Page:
If there’s ever a time for a defender to make a lifetime performance, it’s time for a Champions League final. On Saturday, Real Madrid pulled out of the club’s 14th European Championship from Paris, thanks in large part to one man: Thibaut Courtois.
The string-bean, 6-foot-7 goalie has been one of the best in the world since moving to Madrid in the summer of 2018, but what he has done in the Champions League this season and especially in the final was Saturday without a match for Liverpool. Real Madrid may have won 1-0 thanks to a goal from Vinicius Jr., but more than that, it blew away the club’s favorite trophy as Courtois repeatedly stopped Liverpool from their potential historic goals.
There was a lot of play around Cortois’ record-breaking performance, but the difference in the final score-line can best be explained by the calculation of the save. Although Liverpool goalkeeper Alison Target faced only one shot — and had no chance to save the shot from Vinicius — Cortois recorded nine saves, the highest in the final since 2003-2004. That’s up to her 59 savings during the European campaign, the highest number since the same yearWhen the current format comes into play.
Liverpool dominated most of the offensive game of the game, consistently pushing Madrid into its own box. These were not toothless attacks, at least not in the first half. Sadio Mane and Mohamed Salah constantly pushed to the left of Madrid, giving Ferland Mendi and David Alaba a lot to handle. (Luis Diaz, on the other hand, has had one of his worst games since coming to Merseyside; there Dani Carvajal and Federico Valverde props for their tough defensive work.) At 45, he was leading by more than one goal. Unfortunately for them, Cortois did this:
That too was right in the first half; In the second, Salah twice finds himself in a potential scoring position and twice Cortois dismisses him. The Belgian has never been the best distributor of the ball, and he has no idea who a sweeper keeper is, but he probably uses every inch of his huge frame to deny a shot to Liverpool, the best shot-stopper in the world.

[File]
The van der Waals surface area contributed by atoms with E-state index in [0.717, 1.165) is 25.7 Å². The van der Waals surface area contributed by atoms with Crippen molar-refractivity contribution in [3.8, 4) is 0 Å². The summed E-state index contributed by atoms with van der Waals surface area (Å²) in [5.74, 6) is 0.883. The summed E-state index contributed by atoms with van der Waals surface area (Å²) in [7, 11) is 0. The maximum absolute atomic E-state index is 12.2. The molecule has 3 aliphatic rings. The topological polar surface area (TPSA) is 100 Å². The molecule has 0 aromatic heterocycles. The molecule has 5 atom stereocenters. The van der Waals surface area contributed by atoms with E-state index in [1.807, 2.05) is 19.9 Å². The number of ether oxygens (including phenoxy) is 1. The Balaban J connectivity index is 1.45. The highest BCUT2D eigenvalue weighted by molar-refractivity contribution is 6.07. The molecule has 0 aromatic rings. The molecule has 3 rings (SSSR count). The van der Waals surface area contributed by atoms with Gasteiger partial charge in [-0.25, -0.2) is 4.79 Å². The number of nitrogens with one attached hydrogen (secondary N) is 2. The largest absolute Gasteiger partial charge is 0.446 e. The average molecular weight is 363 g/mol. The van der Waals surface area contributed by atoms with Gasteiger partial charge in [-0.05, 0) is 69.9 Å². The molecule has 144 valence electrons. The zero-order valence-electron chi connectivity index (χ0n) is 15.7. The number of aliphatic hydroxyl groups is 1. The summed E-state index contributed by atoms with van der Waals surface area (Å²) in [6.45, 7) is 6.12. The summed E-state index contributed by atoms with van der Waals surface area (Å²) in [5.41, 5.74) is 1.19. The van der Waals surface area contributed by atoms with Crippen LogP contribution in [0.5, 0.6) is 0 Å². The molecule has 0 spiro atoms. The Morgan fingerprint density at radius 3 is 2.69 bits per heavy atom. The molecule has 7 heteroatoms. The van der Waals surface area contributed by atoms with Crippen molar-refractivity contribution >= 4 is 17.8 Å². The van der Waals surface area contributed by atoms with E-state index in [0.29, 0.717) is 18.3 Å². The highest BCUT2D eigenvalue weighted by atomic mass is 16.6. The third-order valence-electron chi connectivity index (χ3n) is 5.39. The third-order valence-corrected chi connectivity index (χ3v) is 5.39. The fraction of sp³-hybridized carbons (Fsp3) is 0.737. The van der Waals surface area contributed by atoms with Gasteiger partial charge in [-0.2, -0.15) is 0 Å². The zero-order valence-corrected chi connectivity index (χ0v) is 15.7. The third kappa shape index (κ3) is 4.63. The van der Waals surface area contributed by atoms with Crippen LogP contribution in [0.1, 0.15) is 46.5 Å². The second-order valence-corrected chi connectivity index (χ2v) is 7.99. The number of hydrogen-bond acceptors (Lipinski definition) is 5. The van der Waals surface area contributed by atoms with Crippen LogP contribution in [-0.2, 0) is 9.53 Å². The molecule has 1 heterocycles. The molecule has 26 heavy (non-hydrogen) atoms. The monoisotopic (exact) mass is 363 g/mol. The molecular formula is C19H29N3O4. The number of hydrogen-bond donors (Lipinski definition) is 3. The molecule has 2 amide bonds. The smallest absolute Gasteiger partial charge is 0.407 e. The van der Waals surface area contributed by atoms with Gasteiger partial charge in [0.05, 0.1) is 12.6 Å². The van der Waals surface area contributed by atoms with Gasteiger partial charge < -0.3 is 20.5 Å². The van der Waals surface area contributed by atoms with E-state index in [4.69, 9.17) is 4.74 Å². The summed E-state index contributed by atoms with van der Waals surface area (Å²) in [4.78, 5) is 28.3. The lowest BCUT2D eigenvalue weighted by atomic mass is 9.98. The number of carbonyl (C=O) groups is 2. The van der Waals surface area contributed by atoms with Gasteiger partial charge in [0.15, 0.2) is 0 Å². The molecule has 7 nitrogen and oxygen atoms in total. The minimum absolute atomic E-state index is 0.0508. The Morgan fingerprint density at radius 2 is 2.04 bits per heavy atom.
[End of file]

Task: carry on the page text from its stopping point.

Considering how flexible Madrid’s defense was for most of the game, Courtois had to do more to give his side a chance to capitalize after Liverpool failed to convert in many attempts. That’s when Vinicius got into the game, tapping a goal after running behind the forgotten Trent Alexander-Arnold. The ball, a perfectly weighted sling from Valverde, was better than the run:
Since then, Madrid have been able to ease some of the pressure with strong counters as Liverpool went on to try to equalize. Fairly, Madrid’s goal should have been more than a single shot, but both Dani Seballos and Casimiro jumped into the counter-attack to give them a real chance to score and stop the game.
They didn’t need those goals, though, and thanks again to Cortoya. The winner of the Player of the Match award was not going to lose on Saturday, just as he was mostly tough during Madrid’s magical race in the final. Sure, Madrid have conceded a total of 11 goals in three knockout rounds before the final, but without Cortoia, it probably would have been even more so. More than anyone else on the Madrid defense, Cartwright did enough to allow the moments of black magic to come, and he was great enough to let it happen again.
Liverpool will waste a lot of their chances, but sometimes, you are simply defeated by another world performance. This is how football can go, although it is rare to see a game-changing performance from a goalkeeper. After all, Tim Howard once saved a record 16 against Cortois’ own Belgium in the knockout round of the World Cup, but the United States still lost 2-1. For a goalkeeper to truly win a game for his team, he needs to be inch-perfect with his every shot. During the 90 odd minutes in Paris, Courtois was just that, and Real Madrid are celebrating thanks to the big No. 1 in their goalposts.